Similarly, as well as the financial aspects, Simon Steele, Marketing Manager, Tecala points out that there are broader flexibility aspects. "Hybrid cloud combines a private cloud with one or more public cloud services, through a software layer that allows data and applications to be shared between them. Hybrid cloud therefore provides organisations with the flexibility to move workloads between cloud solutions as needs change.
"If tied to a single cloud provider, an organisation is at the mercy of their pricing structure with any rises unavoidable. However, when there are multiple providers in the mix, the prospect of shopping around for better rates becomes a reality. Rather than being constrained to using a single provider, different services and capabilities can be chosen from a range and combined as required.
"When it's managed well the hybrid strategy is the clear winner, because it enables you to dial resources up and down as your organisation's requirements change, which means you stop paying for storage or compute resources that are not being used.
"Indeed, we're finding that the most progressive companies today have realised that a hybrid cloud strategy delivers the most value, optimising cost and technology capability - with the right technology partners working alongside them, management teams don't need to restrict themselves to one type of cloud. Instead, businesses can take advantage of any type of infrastructure, platform, or software as a service"
In addition, by moving services to the cloud, businesses find that their mobile users are better supported with improved access to services.
Kevin Beasley, CIO at VAI tells us, "While there are many bottom-line benefits of moving to the cloud such as the elimination or reduction of IT costs, many companies will find the most success in leaning on the cloud to enable mobile business. Enterprises and consumers are using devices like smartphones and tablets to do more than just communicate and entertain, so hosting applications in the cloud enables accessibility to anyone from anywhere. In today's climate, that is vital for success and where many enterprises will see the most ROI.
"There is not only an opportunity for cloud-based mobile devices in retail, but also in a remote business environment. For example, companies utilizing mobile collaboration technologies are turning to the cloud to automate and handle larger data workloads, and this transition will continue to expedite next year. Mobile devices are also seeing wider adoption throughout the supply chain, such as when warehouse managers are moving to cloud-based devices to generate data insights. The winners will be companies that offer seamless mobile experiences and capabilities in the cloud, reducing limitations caused by the pandemic and opening doors for more usability and additional business growth."
Security is a double-edged sword. The more we secure our 'stuff,' the harder it is to use.
Maloney makes this clear. "With the movement to the cloud comes the need to secure and monitor cloud workloads. All technologies have certain advantages and drawbacks, so enterprises often deploy a variety of cloud workload security solutions depending on their regulatory environment, desired security profile, and tolerance for risk. The natural starting point for cloud enterprises is to invest in foundational capabilities before threat detection. The enterprises who are able to make a pivot toward cloud threat detection are going to be the ones that set themselves up for optimal visibility and security in their cloud environments moving forward in 2021. Along with the move toward cloud threat detection, enterprises who also unify security across hybrid, cloud, and remote deployments will also see benefits in the coming year."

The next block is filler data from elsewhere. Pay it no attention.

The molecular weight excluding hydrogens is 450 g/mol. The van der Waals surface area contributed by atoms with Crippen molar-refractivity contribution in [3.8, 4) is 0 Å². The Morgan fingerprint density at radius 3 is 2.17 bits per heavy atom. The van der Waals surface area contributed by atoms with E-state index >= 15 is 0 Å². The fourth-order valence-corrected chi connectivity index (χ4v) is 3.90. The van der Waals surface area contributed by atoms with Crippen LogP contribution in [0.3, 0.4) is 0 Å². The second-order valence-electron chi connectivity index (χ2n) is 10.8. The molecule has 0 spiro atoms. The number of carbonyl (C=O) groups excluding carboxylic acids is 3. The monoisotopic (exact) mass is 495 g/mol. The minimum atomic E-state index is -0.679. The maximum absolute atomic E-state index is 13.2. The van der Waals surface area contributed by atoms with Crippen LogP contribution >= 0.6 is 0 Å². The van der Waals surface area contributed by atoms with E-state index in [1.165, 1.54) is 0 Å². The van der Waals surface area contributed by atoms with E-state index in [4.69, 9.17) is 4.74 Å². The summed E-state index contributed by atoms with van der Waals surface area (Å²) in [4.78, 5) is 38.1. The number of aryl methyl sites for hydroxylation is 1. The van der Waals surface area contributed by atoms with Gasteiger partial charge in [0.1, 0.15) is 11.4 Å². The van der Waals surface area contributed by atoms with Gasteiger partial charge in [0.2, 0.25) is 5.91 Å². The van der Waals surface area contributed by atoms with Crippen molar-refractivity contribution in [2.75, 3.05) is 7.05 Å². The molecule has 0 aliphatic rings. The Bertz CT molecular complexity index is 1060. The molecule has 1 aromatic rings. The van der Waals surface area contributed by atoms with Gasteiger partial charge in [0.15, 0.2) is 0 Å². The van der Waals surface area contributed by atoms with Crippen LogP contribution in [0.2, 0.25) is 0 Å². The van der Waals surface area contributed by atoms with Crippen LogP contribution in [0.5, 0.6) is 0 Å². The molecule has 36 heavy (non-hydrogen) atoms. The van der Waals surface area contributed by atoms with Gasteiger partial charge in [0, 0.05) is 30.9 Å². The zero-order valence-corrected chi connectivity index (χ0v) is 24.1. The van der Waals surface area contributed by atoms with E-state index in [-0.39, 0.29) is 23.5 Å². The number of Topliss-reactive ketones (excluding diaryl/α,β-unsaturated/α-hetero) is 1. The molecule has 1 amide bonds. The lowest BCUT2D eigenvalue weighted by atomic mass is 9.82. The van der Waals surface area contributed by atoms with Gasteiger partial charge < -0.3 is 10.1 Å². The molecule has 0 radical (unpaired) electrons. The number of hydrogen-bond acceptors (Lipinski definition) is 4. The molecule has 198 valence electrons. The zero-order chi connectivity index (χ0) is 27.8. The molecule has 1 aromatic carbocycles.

Mick McCluney, Technical Director, ANZ Trend Micro reiterates this, asking "Why is cloud security and compliance so hard? This is hugely impacted by a lack of visibility, skills and knowledge, coupled with both the rate and pace of cloud development and technological change. Also, with everything moving so quickly, the danger is evident when people who aren't specialised in cybersecurity end up making cybersecurity decisions.
"What we also find with businesses we work with, is that there's a huge lack of understanding when it comes to identifying what security responsibility sits with them, and what responsibility sits with the cloud provider. The cost of getting this wrong can be huge - not just in terms of dollar figures but also brand and reputational cost."
There are always those who are constrained by their current asset list. "Hey, we only bought that two years ago, we've not yet depreciated it off our books." Of course this applies to end users, but the same is often true of cloud providers who can't find a way to be suffienty nimble in this modern age.
Lester tells us, "Some cloud providers find themselves stuck in the traditional IT sales model, which will serve to hold them back. These are the technology organisations that haven't embraced true cloud and aren't broadening their capability to provide better outcomes for customers. In addition, the ease in which born-in-the-cloud providers can be spun up creates consistent and increased competition."